focuses on the family in Europe from the middle ages to the early twentieth century. Topics examined will include: family structure, kinship, demography, sexuality, gender relations, child-rearing, attitudes towards the elderly and care of them, and the place of the family in the larger community.

Prerequisites/Co-requisites: At least 3 credit hours in history at the 2nd-year level, or permission of the instructors.

3800-3830 (Excluding 3822)

Contemporary Problems in Historical Perspective

is an analysis of developments leading to a contemporary issue or problem selected each year or semester. Aspects to be studied will be announced in the History Department brochure.

Note:

Credit may not be obtained for both History 3803 and History 3016.

3840

Historical Methods

is an introduction to the methods and practices of history in the modern era. This course is compulsory for Honours students and Majors, including those intending to apply for graduate studies.

Prerequisite: Twelve credit hours in History.

Note:

Credit may not be obtained for both History 3840 and the former History 4801.

3860

Vernacular Architecture

(same as Folklore 3860 and Archaeology 3860) is an historical survey of vernacular architectural forms in various regions of North America, with attention to Newfoundland materials. Issues discussed include the relationship of house form and culture, the concepts of antecedents, diffusion, innovation, and evolution of building forms and technologies, and the siting of buildings in the landscape. Dwelling houses, outbuildings, churches and industrial vernacular architecture will be included.

3870

An Introduction to the History of Western Architecture Since the Renaissance

introduces students to the history of architecture in the western world, beginning with the revival of classical forms in Renaissance Italy.

3999

Quantitative Approach in Historical Writing

- inactive course.

4000-4010

Special Topics in Ancient and Medieval History

are specialized studies in Ancient and Medieval history. Aspects to be studied will be announced in the History Department brochure.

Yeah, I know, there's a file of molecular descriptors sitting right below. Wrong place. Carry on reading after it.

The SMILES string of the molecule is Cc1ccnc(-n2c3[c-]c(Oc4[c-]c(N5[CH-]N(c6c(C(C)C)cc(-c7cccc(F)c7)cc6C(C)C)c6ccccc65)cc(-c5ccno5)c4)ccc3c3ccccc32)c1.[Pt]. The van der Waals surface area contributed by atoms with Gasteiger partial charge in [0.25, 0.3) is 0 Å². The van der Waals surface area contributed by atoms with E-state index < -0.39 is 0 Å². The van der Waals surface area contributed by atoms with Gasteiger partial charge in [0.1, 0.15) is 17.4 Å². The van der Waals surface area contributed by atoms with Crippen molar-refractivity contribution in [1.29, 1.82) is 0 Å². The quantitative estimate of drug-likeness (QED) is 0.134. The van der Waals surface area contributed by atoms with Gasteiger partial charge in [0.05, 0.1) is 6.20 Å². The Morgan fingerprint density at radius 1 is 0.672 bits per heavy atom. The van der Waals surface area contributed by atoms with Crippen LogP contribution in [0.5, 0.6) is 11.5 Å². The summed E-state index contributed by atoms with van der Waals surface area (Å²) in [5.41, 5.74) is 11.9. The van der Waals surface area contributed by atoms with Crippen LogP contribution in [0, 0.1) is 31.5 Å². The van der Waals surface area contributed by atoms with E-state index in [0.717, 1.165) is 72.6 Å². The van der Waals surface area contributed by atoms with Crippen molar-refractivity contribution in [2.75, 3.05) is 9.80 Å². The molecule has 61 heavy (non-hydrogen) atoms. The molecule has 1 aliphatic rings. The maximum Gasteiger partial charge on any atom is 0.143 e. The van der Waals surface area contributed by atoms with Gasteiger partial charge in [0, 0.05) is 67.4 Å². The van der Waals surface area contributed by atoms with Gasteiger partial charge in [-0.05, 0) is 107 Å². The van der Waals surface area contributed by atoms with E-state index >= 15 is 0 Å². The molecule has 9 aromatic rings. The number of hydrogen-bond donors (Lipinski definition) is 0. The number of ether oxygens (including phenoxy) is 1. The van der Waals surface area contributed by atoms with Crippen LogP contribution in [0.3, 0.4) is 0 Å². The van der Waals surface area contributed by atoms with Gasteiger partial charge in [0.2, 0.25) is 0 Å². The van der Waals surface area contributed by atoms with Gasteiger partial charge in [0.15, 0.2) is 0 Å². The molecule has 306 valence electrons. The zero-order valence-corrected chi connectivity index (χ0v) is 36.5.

4100

History and Memory

(same as Folklore 4100) is a course which recognizes that memory is not one of the natural parts of ourselves, nor is remembering a way of connecting with a single reference point in a social reality outside ourselves. These things are socially determined. Starting here, this course is designed to have students reflect on what they know about the past and how they know about it. The class will examine how individual and social memory works, concentrating on particular historical contexts.

Note:

Credit may not be obtained for both History 4100 and the former History 4569.

4110-4130

Special Topics in North Atlantic History

are specialized studies in the history of the North Atlantic. Aspects to be studied will be announced in the History Department brochure.

4210-4229 (Excluding 4214)

Special Topics in North American History

are specialized studies in the history of North America. Aspects to be studied will be announced in the History Department brochure.

4230

Special Topics in Newfoundland History I

are specialized studies in the history of Newfoundland to the mid-nineteenth century.

4231

Special Topics in Newfoundland History II

are specialized studies in the history of Newfoundland since the mid-nineteenth century.

Note:

Credit may not be obtained for both History 4231 and Political Science 4731.

4232

Special Topics in Newfoundland History III

- inactive course.

4240-4260

Special Topics in Canadian History

are specialized studies in Canadian history. Aspects to be studied will be announced in the History Department brochure.